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ScotRail plans new wave of cuts

21 August 2021

ScotRail train, Glasgow Central Station. Photo Workers.

Not to be outdone by the headlong rush across Britain to cut back rail services, Scotland has joined the fray announcing proposals to permanently slash its train services.

Publishing a consultation document laughingly called Fit for the Future on 20 August, ScotRail operator Abellio (Dutch national railways) claims that before Covid-19 there were “significantly” more seats provided on trains than were required, “Under five and a half million passenger journey miles were completed on a typical weekday, which was just 23 per cent of the available number of seats. In other words, seats were empty for 77 per cent of the distance that was travelled,” it says.

It then had the nerve to state that returning to the pre-pandemic timetable would increase emissions, ignoring the probable much greater level of emissions from more cars on the road should it go ahead with its proposal to cut 300 of the 2,400 services that existed before Covid-19.


Unions are calling on the SNP-controlled Scottish devolved administration to ensure the proposals do not see the light of day. But Abellio hands ScotRail back to Holyrood to run directly in the public sector next year, and the administration is as committed to attacking rail workers and their trade unions as Westminster.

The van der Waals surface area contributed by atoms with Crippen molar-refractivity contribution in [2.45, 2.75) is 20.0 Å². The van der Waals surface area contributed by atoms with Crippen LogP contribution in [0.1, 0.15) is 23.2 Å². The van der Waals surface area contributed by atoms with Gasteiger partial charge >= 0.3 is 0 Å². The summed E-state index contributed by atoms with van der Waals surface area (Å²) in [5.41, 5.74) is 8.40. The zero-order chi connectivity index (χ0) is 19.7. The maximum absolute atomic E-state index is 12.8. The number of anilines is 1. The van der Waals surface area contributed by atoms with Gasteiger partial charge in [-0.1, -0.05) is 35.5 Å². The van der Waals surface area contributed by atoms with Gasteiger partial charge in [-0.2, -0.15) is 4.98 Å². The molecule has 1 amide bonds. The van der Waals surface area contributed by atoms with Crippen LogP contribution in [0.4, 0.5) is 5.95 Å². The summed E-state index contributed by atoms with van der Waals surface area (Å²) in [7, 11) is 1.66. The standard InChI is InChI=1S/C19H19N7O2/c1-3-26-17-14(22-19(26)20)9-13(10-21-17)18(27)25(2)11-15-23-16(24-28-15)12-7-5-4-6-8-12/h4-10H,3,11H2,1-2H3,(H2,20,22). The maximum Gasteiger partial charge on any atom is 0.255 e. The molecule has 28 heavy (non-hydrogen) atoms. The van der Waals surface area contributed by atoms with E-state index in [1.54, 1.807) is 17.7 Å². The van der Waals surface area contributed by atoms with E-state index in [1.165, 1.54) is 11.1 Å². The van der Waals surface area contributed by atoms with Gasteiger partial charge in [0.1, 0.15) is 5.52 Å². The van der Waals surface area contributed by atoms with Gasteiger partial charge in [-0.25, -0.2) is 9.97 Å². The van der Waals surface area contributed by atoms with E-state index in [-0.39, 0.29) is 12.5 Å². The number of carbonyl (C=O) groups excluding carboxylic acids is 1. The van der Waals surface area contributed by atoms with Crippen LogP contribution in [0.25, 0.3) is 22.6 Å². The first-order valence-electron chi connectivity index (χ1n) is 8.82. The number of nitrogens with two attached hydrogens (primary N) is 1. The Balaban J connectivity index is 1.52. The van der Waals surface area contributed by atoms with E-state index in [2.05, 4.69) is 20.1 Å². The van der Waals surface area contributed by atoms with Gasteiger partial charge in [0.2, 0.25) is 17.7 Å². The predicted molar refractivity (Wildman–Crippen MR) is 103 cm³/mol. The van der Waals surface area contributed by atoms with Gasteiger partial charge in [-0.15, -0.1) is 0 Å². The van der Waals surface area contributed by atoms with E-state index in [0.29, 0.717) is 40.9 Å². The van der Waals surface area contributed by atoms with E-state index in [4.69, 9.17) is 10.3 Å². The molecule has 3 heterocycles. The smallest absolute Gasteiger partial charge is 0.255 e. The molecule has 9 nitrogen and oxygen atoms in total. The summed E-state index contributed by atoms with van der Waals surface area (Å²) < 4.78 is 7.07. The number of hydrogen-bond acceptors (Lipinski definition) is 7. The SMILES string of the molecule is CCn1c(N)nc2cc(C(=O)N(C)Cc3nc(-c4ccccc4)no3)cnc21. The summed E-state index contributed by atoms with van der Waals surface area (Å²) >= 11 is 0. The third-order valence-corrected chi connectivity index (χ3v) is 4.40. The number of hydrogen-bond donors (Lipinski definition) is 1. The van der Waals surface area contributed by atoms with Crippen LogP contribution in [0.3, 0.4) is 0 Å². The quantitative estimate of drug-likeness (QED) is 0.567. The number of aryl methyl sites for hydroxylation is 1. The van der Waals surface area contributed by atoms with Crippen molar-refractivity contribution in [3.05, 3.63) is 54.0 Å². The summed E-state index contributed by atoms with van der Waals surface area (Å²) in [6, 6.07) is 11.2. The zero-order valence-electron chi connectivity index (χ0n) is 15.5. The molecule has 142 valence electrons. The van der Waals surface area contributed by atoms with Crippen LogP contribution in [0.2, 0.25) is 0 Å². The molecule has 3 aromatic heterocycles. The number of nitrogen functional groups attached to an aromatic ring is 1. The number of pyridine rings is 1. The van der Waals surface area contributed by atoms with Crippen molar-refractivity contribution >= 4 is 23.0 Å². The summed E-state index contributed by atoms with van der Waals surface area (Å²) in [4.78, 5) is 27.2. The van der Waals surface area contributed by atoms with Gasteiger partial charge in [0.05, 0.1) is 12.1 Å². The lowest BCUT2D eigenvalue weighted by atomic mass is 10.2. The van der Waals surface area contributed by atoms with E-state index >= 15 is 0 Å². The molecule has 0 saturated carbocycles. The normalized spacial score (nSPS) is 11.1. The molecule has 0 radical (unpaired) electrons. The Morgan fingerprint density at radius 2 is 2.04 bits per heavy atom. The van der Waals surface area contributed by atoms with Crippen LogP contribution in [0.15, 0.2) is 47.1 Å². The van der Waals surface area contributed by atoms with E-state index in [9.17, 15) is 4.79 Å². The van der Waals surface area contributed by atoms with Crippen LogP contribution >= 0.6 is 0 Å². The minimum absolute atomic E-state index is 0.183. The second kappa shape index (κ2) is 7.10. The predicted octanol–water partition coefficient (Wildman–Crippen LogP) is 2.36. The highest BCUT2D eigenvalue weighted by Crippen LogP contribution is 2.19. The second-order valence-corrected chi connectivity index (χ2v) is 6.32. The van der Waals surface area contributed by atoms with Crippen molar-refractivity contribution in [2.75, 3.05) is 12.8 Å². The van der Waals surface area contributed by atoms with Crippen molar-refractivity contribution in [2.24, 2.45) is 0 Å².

Even a Scottish Tory MSP, Graham Simpson, said: “The pandemic has undoubtedly had a major impact on our rail services as we were told to stay at home and not use public transport. However, rail users will be shocked by the scale of these proposals and I'd encourage them to make their views known.

“As we rebuild from the crisis, we want more people to use public transport. There is a real danger that some of these cuts will force people into their cars instead. Significant money was given to ScotRail during the pandemic and these potential cuts must not now be a direct result of SNP Ministers wanting to claw back some money.”

Meanwhile, ScotRail’s current owners Abellio, along with most other western European train operators, confidently predict not only a return to previous passenger levels in their own countries but are planning for expansion. Exploiting the retrenchment of the airlines and the swing in popularity away from air travel, huge sums are now being invested across Europe in new overnight trains, putting back in place international sleeper services that have dwindled over the past decade. 

The British government continues to refuse to assist international passenger train provider Eurostar while assisting its competitor airlines.